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UNICEF: In Ethiopia, better education for a better future
Two years ago on 16 June, a powerful group of young Ethiopians got together to take a close look at their own country’s education system. Known as the Ethiopian Youth Forum, the group had been lobbying the government to help children, and girls in particular, attend school.
On the Day of the African Child in 2004, they launched a survey to understand which children were not attending school and to find out why.
Movement for access to education
Members of the survey group interviewed 550 students in 20 elementary schools to collect information on behalf of the growing countrywide movement for free access to primary education.
The survey results brought to light the challenges facing girls like Meskerem Geremew, and positive results are already evident. Two years ago, Meskerem was out of school and working to help feed her family. Now, at age 12, she attends classes every day and has ambitions to teach English and travel the world.
“I know that it’s important to go to school because a child isn’t supposed to be working, and I have a dream to be somebody in the future," she says.
That tens of thousands of girls like Meskerem are in school today in Ethiopia is largely due to their own grit and determination. But it is also a testimony to the work of the Ethiopian Youth Forum.
Survey highlights obstacles
The survey conducted by the Forum and supported by UNICEF was small in scope but served as a visible reminder that more than 7.8 million Ethiopian children – including 4 million girls – were missing out on education.
The findings about why these children were staying out of the classroom were also startling. The largest single reason for non-attendance (69 per cent) was that parents could not afford school fees. A lack of school materials, the second biggest reason (29 per cent), was related; families simply couldn’t afford to buy basic supplies such as uniforms, books, pens and paper.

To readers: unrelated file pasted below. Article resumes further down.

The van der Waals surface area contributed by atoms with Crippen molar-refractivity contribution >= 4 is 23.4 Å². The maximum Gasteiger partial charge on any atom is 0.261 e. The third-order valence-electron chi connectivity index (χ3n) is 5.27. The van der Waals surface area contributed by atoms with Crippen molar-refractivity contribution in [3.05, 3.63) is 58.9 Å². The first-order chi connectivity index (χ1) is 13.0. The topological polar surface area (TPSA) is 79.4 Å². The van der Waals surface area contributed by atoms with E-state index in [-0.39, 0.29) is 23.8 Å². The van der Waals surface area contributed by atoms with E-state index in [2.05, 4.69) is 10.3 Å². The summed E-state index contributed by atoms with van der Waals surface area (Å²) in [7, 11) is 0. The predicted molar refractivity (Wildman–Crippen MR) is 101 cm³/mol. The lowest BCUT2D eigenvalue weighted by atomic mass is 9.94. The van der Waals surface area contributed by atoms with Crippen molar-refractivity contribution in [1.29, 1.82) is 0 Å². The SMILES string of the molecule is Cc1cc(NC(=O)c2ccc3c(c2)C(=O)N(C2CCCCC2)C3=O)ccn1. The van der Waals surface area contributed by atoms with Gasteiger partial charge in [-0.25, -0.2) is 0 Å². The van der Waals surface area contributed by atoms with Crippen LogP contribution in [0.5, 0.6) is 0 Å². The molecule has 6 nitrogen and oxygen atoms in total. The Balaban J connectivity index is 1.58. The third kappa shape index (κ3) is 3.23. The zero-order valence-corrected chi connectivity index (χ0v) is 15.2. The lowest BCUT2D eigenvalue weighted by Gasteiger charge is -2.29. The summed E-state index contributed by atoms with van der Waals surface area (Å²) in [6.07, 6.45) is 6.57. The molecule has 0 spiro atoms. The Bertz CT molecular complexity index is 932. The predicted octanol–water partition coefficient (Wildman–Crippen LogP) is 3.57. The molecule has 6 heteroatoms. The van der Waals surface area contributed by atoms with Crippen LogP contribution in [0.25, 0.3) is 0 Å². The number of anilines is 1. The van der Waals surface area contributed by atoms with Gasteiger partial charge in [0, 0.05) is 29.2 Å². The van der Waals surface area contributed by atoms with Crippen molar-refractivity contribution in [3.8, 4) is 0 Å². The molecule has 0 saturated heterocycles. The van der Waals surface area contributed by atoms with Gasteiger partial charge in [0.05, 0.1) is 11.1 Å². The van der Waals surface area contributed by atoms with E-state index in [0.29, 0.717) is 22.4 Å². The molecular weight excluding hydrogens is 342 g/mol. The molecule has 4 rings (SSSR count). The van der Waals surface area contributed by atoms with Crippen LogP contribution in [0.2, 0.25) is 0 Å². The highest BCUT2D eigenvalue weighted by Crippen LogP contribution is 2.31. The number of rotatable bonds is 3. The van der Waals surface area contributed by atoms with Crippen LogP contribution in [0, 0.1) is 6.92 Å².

Other obstacles identified in the survey ranged from children staying home to do housework (18 per cent) and carry water (8 per cent) to having too far to walk (13 per cent) or no one to take them to school (7 per cent).
‘No development without education’
“These problems have been around for a long time. But they have often been overlooked,” notes UNICEF Ethiopia Education Officer Maekelech Gidey. “So the survey is a great achievement in itself. We still need to do a lot more follow-up work in the future.”
Two years on, there have been significant advances in the move towards free primary education for all, which the Ethiopian Government has vowed to achieve by 2015 as one of the Millennium Development Goals.
UNICEF is working closely with the World Bank and other partners to make a breakthrough in access to basic quality education with the School Fee Abolition Initiative, and the rights and needs of excluded, marginalized and vulnerable children are at the heart of these efforts.
“There is no development without education,” said Elleni Muluneh, a founder member of the Ethiopian Youth Forum. “The more we educate children, the more we become developed in the long run. Maybe one day we will manage to get every child in the country behind a school desk.”